G = Newton's gravitational constant
m = mass of force centre (star)
R = radius of the force centre (star)
Used to determine the gravitational acceleration of a mass at radial distance 'R' from its centre
p = ρ.R p = core mass-pressure of the hydrogen gas
ρ = average planet density
R = planet radius
Mass-pressure at planet core
p = g/G p = mass-pressure
g = gravitational acceleration
G = Newton's gravitational constant
special case: unknown
m = p.R² m = mass of body
p = mass-pressure at interface of iron core and hydrogen gas
R = radius of star
Used to determine the mass of a star of known radius from its core pressure⁽³⁾
p₁/R₁ = p₂/R₂ R₁ = radius of star₁
R₂ = radius of star₂
p₁ = mass-pressure at core of R₁
p₂ = mass-pressure at core of R₂
A relationship between any two masses of the same average density⁽³⁾
R₁/R₂ = g₁/g₂ R₁ = radius of star₁
R₂ = radius of star₂
g₁ = gravitational acceleration₁
g₂ = gravitational acceleration₂
A relationship between any two masses of the same average density⁽³⁾
R₁/ρ₁ = R₂/ρ₂ R₁ = radius of star₁
R₂ = radius of star₂
ρ₁ = density of star₁
ρ₂ = density of star₂
A relationship between any two masses of the same material (e.g. hydrogen)⁽³⁾
R₂ =
(3.m₂.R₁ / 4.π.ρ₁)⁰˙²⁵
R₁ = radius of star₁
R₂ = radius of star₂
ρ₁ = density of star₁
m₂ = mass of star₂
Used to find the radius of a star of known mass of the same material (e.g. hydrogen)⁽³⁾
E = m.c² E = relativistic momentum (energy) in 'm' at 'c'
m = mass of star
c = speed of light in a vacuum
Limiting momentum (energy) in a body of mass (m) when moving at the speed of light (c)
E = m.g.R E = gravitational energy in 'm'
m = mass of body
R = radius of 'm'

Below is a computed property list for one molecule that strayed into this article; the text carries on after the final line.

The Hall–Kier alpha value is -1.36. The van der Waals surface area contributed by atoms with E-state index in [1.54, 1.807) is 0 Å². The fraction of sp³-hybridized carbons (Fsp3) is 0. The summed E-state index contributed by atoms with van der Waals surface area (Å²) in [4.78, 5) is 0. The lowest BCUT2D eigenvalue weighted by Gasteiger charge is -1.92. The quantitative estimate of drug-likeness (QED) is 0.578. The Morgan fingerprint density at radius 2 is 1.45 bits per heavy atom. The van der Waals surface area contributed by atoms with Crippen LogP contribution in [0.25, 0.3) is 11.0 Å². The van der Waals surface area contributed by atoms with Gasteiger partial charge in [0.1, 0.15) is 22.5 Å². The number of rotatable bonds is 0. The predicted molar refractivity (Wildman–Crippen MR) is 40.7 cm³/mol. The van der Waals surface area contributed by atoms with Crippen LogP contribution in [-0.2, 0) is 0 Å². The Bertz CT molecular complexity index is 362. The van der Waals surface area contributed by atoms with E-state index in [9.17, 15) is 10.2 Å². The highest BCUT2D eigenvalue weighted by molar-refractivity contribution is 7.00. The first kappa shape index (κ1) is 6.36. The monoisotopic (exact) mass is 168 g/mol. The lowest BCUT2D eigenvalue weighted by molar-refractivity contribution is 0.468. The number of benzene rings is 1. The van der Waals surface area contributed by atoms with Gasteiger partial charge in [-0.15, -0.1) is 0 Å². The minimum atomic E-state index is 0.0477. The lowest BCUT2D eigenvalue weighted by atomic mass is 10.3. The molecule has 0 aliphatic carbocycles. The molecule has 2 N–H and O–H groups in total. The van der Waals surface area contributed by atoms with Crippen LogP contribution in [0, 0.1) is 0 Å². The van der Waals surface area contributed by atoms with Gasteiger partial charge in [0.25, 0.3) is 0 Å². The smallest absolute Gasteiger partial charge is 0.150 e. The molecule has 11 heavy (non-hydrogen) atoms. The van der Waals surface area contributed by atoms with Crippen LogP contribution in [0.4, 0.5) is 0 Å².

g = gravitational acceleration at 'R'
Gravitational energy in a body of mass (m) at radius 'R'
E = G.m²/R G = Newton's gravitational constant
E = gravitational energy of star
m = mass of star
R = radius of star
Gravitational energy
v² = 2.a.R c = speed of light
g = gravitational acceleration at 'R'
R = radius of body (star)
Relationship between velocity and acceleration
c² = 2.g.R c = speed of light
g = gravitational acceleration at 'R'
R = radius of body (star)
Used to determine the equivalent limiting radius 'R' below which light cannot escape a given mass
v² = 2.G.m/R G = Newton's gravitational constant
m = mass of star
R = radius of star
v = velocity
Newton's escape velocity for a planetary body
m = ¾(E/G)⁰˙⁶ / ρ⁰˙² m = mass of body (star)
E = gravitational energy
G = Newton's gravitational constant
ρ = density of body
Alternative formula for the mass of a body
m =
(3.c⁶ / 32.π.ρ.G³)⁰˙⁵
m = mass of body (star)
c = speed of light
G = Newton's gravitational constant
ρ = density of body
Minimum (limiting) mass of a star that can be expected to collapse directly to form a black hole

Calculations {© 15/02/17}

The following comprises a series of calculations that predict the expected ultimate destiny of three stars according to the above formulas and data developed in CalQlata's 'Laws of Motion' web page.

The Earth's Sun

Known Properties (active):
mass (m) = 1.98850E+30 kg
radius (R) = 6.95710E+08 m
Calculated Properties (active):
Volume (V) = 4/3 . π.R³ = 1.4105E+27 m³
average density (ρ) = m/V = 1409.7829 kg/m³
gravitational acceleration (g) = G.m/R² = 274.1755834 m/s²
gravitational energy (E) = m.g.R = 3.793E+41 J
Known Properties (dead) assuming the density of iron:
average density (ρ) = 7870 kg/m³ ⁽⁴⁾
mass (m) ≈1.98850E+30 kg
Calculated Properties (dead):
volume (V) ≈ 4/3 . π.R³ ≈ 2.52668E+26 m³
radius (R) ≈ ³√[3.m / 4π.ρ] ≈ 3.921818E+08 m
gravitational acceleration (g) ≈ G.m/R² ≈ 862.8 m/s²
2.g.R ⁽⁵⁾ ≈ 6.767493E+11 m²/s² (c² = 8.987552E+16)

Given that 2.g.R is so much less than c², it is unlikely that the earth's sun will become a black-hole immediately after collapse

VY Canis Majoris

Known Properties (active):
Radius (R) = 9.87908E+11 m
mass (m) = 5.967E+31 kg
Calculated Properties (active):
volume (V) = 4/3 . π.R³ = 4.03867E+36 m³
average density (ρ) = m/V = 1.477467E-05 kg/m³
gravitational acceleration (g) = G.m/R² = 4.0802E-03 m/s²
gravitational energy (E) = m.g.R = 2.4052224E+41 J
Known Properties (dead): (assuming the density of iron)
mass (m) = 5.967E+31 kg
average density (ρ) = 7870 kg/m³ ⁽⁴⁾
Calculated Properties (dead):
volume (V) ≈ 4/3 . π.R³ ≈ 7.58196E+27 m³
radius (R) ≈ ³√[3.m / 4π.ρ] ≈ 1.21870E+09 m
gravitational acceleration (g) ≈ G.m/R² ≈ 2681.156 m/s²
2.g.R ⁽⁵⁾ ≈ 6.53505E+12 m²/s² (c² = 8.9875518E+16)